“Daj Boże” and “Jak Bóg da” are Polish expressions comparable to their South Slavic counterparts. “God, give,” and “If God will give/allow,” respectively.
“Sana” means “I hope” or “we hope” in Tagalog. It is the Tagalog word synonym “nawa.”
In Turkish, the word İnşallah or inşaallah is used in its literal meaning, “If God wishes and grants,” but is also used in an ironic context.
In Urdu, the word is used with the meaning “God willing,” but rarely used in the ironic context above.
In Russian, “Дай Бог! [dai bog]” means about the same.
What Is the Meaning of MashAllah?
The Arabic phrase Mashallah is “what Allah has willed has happened” or “that which God wanted.“
Mashallah is often said to show appreciation for something happening to a person. It’s a way for Muslims to show respect and serves as a reminder that the will of God achieves everything.
It’s a way for us to acknowledge that Allah, the creator of all things has placed a blessing on us. This awe might be expressed by saying Mashallah.
MashALLAH to Protect From the Evil Eye and Jealousy
Some cultures think that chanting Masha Allah will shield them from jealousy, the evil eye, or jinns when something nice happens. A good example would be if you had just had a healthy newborn, you would say ‘Mashallah’ to show gratitude for Allah’s gift and avoid risking the baby’s future health.
MashAllah or InshaAllah?
These two words sound familiar and have similar definitions, so it’s easy to get confused between the Mashallah and Inshallah. The main differences are:
|Inshallah is said to wish for a future result||It’s used when someone’s nice acts or achievements take you by surprise.|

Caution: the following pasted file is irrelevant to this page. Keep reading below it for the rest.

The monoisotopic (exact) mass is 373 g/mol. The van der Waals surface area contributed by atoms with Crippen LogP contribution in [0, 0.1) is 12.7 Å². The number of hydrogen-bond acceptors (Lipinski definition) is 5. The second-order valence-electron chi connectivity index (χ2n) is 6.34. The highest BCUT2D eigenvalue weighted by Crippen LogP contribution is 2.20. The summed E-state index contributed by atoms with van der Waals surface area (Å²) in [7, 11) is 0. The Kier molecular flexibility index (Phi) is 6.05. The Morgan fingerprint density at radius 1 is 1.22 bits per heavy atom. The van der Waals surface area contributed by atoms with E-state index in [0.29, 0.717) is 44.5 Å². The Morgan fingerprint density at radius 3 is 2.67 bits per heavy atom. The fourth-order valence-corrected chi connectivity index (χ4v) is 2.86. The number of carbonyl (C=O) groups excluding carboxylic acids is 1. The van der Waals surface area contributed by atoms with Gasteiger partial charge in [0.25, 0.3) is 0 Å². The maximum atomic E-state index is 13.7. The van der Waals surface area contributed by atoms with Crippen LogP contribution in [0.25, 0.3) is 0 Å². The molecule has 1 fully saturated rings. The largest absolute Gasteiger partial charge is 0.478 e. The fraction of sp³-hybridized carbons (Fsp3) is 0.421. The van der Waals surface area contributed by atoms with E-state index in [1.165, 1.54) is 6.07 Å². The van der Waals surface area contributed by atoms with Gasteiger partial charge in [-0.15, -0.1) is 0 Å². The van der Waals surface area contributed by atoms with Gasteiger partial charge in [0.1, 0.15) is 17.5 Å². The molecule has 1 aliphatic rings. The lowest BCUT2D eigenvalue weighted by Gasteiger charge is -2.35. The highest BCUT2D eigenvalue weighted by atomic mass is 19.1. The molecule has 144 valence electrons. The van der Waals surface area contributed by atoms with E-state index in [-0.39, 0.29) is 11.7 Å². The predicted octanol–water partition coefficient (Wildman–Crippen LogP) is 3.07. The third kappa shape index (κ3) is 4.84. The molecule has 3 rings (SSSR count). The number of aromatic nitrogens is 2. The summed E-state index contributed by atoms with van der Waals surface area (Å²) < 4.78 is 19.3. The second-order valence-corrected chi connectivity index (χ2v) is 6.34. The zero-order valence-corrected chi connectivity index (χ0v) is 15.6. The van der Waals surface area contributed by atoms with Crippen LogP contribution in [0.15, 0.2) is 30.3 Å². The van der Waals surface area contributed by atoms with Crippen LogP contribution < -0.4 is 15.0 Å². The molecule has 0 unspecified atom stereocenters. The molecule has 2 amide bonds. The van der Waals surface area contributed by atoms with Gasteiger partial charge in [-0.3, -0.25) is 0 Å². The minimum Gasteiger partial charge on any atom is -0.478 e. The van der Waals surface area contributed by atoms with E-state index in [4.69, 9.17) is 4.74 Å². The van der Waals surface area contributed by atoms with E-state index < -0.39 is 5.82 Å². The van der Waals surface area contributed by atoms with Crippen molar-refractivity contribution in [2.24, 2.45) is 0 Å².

|If Allah wills it||Allah has willed|
|I hope for the birth of a healthy baby, inshallah.||After birth to Mashallah, what a beautiful, healthy baby|
Watch the video below for a clear understanding:
MashAllah Used in a Sentence and a Response:
When someone says Mashallah to you, there’s no one correct response. You can react by saying Jazak Allahu Khayran, which means “may Allah reward you,” if they say it to share in your delight, accomplishment, or achievement.
If a friend comes to your house and says, “What a magnificent house, mashallah,” it is allowed to respond with jazak Allah Khair.
Here are some more instances we found on social media profiles of Muslims who organically use the word Mashallah:
- More power to Hijabis and Niqabis as well, they are wearing hijab in this hot weather as well. Mashallah! May Allah bless them.
- Watching the sunrise fills me with happiness I can’t express. Gorgeous, mashallah.
- Mashallah, I’m getting such good marks on my assignment even though they’re not that great, but it’s still good.
- Mashallah, my sweet nephew Salman. May Allah bless him with this smile throughout his life.
When Is It Okay to Say Mashallah?
To congratulate someone, say “Masha Allah.” It reminds us that it was ultimately God’s will while the individual was being praised. People in various cultures may utter Masha Allah to ward off envy, the evil eye, or a jinn.
- Masha’Allah clarifies a feeling of amazement or beauty about an occasion or person just spoken of. It is a familiar phrase used by Arabs and Muslims to indicate, in its literal connotation, that it means “what God has willed has occurred. On the other hand, Inshallah, which means “if God wills,” is a comparative phrase that refers to a future event.
- People in different cultures may utter Masha Allah to head off jealousy, the evil eye, or a jinn.
- It indicates that nothing occurs unless God wills it and that God’s will takes precedence over all mortal will.
- These two phrases sound usual and have similar descriptions, so it’s easy to get a fluster between the Mashallah and Inshallah. The main discrepancy is inshallah is said to hope for a future result.